The recently discussed (announced?) Google Knol project could make Google Scholar look like a tiny blip in the the scholarly publishing landscape.
I love the comment an authority:
“Books have authors’ names right on the cover, news articles have bylines, scientific articles always have authors — but somehow the web evolved without a strong standard to keep authors names highlighted. We believe that knowing who wrote what will significantly help users make better use of web content.
Was reminded to blog about this after reading Lorcan’s post on the Names Project being run by JISC. From the blurb:
_“The project is going to scope the requirements of UK institutional and subject repositories for a service that will reliably and uniquely identify names of individuals and institutions.
It will then go on to develop a prototype service which will test the various processes involved.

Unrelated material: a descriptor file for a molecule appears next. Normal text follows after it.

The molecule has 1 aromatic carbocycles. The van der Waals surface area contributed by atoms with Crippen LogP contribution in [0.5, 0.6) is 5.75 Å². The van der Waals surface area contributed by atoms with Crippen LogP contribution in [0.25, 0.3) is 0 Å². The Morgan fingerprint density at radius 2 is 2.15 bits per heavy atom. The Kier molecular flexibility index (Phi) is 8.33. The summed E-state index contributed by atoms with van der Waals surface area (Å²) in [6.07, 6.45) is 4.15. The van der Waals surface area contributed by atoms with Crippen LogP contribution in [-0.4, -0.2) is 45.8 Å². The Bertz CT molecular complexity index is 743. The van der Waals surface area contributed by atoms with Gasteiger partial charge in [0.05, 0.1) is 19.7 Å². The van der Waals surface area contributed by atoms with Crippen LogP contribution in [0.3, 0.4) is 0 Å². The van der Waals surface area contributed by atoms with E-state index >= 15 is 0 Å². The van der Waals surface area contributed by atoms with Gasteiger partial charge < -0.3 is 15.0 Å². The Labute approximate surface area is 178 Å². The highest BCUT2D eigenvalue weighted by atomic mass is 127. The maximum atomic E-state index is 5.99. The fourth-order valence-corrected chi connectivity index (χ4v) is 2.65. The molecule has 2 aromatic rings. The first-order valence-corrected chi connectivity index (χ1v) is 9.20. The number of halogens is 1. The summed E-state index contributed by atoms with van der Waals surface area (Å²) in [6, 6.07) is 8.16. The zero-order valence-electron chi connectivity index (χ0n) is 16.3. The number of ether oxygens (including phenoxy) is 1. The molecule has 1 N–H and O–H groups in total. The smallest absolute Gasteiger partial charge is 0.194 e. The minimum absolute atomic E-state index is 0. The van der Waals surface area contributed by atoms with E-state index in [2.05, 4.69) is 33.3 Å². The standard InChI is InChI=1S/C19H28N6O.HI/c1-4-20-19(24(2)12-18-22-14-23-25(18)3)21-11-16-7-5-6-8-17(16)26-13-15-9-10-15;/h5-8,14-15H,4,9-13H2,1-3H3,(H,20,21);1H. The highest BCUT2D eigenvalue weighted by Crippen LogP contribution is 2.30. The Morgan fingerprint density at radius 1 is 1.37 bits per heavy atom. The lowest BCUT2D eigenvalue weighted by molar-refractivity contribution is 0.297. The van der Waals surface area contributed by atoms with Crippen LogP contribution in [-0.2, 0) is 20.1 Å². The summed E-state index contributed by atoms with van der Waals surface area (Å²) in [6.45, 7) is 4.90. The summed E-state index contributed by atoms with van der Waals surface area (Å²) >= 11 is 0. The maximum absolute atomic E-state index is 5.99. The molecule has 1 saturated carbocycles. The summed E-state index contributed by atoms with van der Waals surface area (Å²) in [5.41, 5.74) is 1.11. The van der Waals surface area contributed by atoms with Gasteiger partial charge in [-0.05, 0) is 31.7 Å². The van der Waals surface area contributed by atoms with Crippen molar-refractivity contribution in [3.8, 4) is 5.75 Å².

On the subject of author IDs (a subject Crossref is interested in and on which held a meeting earlier this year, as blogged about here), this post by Karen Coyle “Name authority control, aka name identification” may be worth a read. She starts off with this:
“Libraries do something they call “name authority control”. For most people in IT, this would be called “assigning unique identifiers to names.” Identifying authors is considered one of the essential aspects of library cataloging, and it isn’t done in any other bibliographic environment, as far as I know.
February 5, 2007, Washington DC Crossref invited a number of people to attend an information gathering session on the topic of Author IDs. The purpose of the meeting was to determine:
About whether there is an industry need for a central or federated contributor id registry;
whether Crossref should have a role in creating such a registry;
how to proceed in a way that builds upon existing systems and standards.